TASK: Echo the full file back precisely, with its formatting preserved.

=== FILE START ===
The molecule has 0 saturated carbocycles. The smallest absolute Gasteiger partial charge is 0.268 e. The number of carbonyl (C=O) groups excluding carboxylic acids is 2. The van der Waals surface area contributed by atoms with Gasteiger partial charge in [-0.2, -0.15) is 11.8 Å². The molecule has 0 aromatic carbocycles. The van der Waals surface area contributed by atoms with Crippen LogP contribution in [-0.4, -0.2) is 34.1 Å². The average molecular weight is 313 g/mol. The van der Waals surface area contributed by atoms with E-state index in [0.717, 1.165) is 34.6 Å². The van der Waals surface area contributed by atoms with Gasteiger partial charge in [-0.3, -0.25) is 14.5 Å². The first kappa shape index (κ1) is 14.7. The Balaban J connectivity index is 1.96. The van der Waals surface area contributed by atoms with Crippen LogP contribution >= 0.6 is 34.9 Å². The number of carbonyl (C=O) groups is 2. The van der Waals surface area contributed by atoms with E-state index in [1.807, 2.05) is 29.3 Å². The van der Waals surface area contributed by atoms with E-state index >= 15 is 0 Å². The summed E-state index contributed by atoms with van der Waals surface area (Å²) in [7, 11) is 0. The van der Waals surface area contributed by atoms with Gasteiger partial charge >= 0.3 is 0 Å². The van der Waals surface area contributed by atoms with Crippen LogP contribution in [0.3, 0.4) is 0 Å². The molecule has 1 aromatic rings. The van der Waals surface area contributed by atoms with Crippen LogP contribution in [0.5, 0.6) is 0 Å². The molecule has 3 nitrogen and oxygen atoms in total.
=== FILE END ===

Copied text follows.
The molecule has 0 saturated carbocycles. The smallest absolute Gasteiger partial charge is 0.268 e. The number of carbonyl (C=O) groups excluding carboxylic acids is 2. The van der Waals surface area contributed by atoms with Gasteiger partial charge in [-0.2, -0.15) is 11.8 Å². The molecule has 0 aromatic carbocycles. The van der Waals surface area contributed by atoms with Crippen LogP contribution in [-0.4, -0.2) is 34.1 Å². The average molecular weight is 313 g/mol. The van der Waals surface area contributed by atoms with E-state index in [0.717, 1.165) is 34.6 Å². The van der Waals surface area contributed by atoms with Gasteiger partial charge in [-0.3, -0.25) is 14.5 Å². The first kappa shape index (κ1) is 14.7. The Balaban J connectivity index is 1.96. The van der Waals surface area contributed by atoms with Crippen LogP contribution >= 0.6 is 34.9 Å². The number of carbonyl (C=O) groups is 2. The van der Waals surface area contributed by atoms with E-state index in [1.807, 2.05) is 29.3 Å². The van der Waals surface area contributed by atoms with E-state index >= 15 is 0 Å². The summed E-state index contributed by atoms with van der Waals surface area (Å²) in [7, 11) is 0. The van der Waals surface area contributed by atoms with Gasteiger partial charge >= 0.3 is 0 Å². The van der Waals surface area contributed by atoms with Crippen LogP contribution in [0.3, 0.4) is 0 Å². The molecule has 1 aromatic rings. The van der Waals surface area contributed by atoms with Crippen LogP contribution in [0.5, 0.6) is 0 Å². The molecule has 3 nitrogen and oxygen atoms in total.